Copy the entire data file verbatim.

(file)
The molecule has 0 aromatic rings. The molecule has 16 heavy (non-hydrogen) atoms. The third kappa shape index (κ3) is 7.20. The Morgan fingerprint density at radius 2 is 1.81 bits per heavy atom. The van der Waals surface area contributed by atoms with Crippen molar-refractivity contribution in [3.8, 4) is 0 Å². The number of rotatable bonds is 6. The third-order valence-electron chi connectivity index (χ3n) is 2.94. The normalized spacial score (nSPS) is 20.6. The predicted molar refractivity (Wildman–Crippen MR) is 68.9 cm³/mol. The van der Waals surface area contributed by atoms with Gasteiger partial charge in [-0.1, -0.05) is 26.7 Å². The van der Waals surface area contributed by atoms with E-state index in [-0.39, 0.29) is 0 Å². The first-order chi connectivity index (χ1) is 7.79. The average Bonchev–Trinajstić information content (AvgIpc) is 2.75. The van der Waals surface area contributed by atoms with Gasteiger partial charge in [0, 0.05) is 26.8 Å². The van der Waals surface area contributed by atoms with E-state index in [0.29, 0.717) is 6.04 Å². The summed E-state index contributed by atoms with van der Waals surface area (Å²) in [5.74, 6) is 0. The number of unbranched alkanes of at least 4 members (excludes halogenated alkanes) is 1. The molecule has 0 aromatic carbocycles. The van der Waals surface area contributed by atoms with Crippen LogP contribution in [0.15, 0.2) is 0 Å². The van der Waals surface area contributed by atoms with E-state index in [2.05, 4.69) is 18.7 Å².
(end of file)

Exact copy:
The molecule has 0 aromatic rings. The molecule has 16 heavy (non-hydrogen) atoms. The third kappa shape index (κ3) is 7.20. The Morgan fingerprint density at radius 2 is 1.81 bits per heavy atom. The van der Waals surface area contributed by atoms with Crippen molar-refractivity contribution in [3.8, 4) is 0 Å². The number of rotatable bonds is 6. The third-order valence-electron chi connectivity index (χ3n) is 2.94. The normalized spacial score (nSPS) is 20.6. The predicted molar refractivity (Wildman–Crippen MR) is 68.9 cm³/mol. The van der Waals surface area contributed by atoms with Gasteiger partial charge in [-0.1, -0.05) is 26.7 Å². The van der Waals surface area contributed by atoms with E-state index in [-0.39, 0.29) is 0 Å². The first-order chi connectivity index (χ1) is 7.79. The average Bonchev–Trinajstić information content (AvgIpc) is 2.75. The van der Waals surface area contributed by atoms with Gasteiger partial charge in [0, 0.05) is 26.8 Å². The van der Waals surface area contributed by atoms with E-state index in [0.29, 0.717) is 6.04 Å². The summed E-state index contributed by atoms with van der Waals surface area (Å²) in [5.74, 6) is 0. The number of unbranched alkanes of at least 4 members (excludes halogenated alkanes) is 1. The molecule has 0 aromatic carbocycles. The van der Waals surface area contributed by atoms with Crippen LogP contribution in [0.15, 0.2) is 0 Å². The van der Waals surface area contributed by atoms with E-state index in [2.05, 4.69) is 18.7 Å².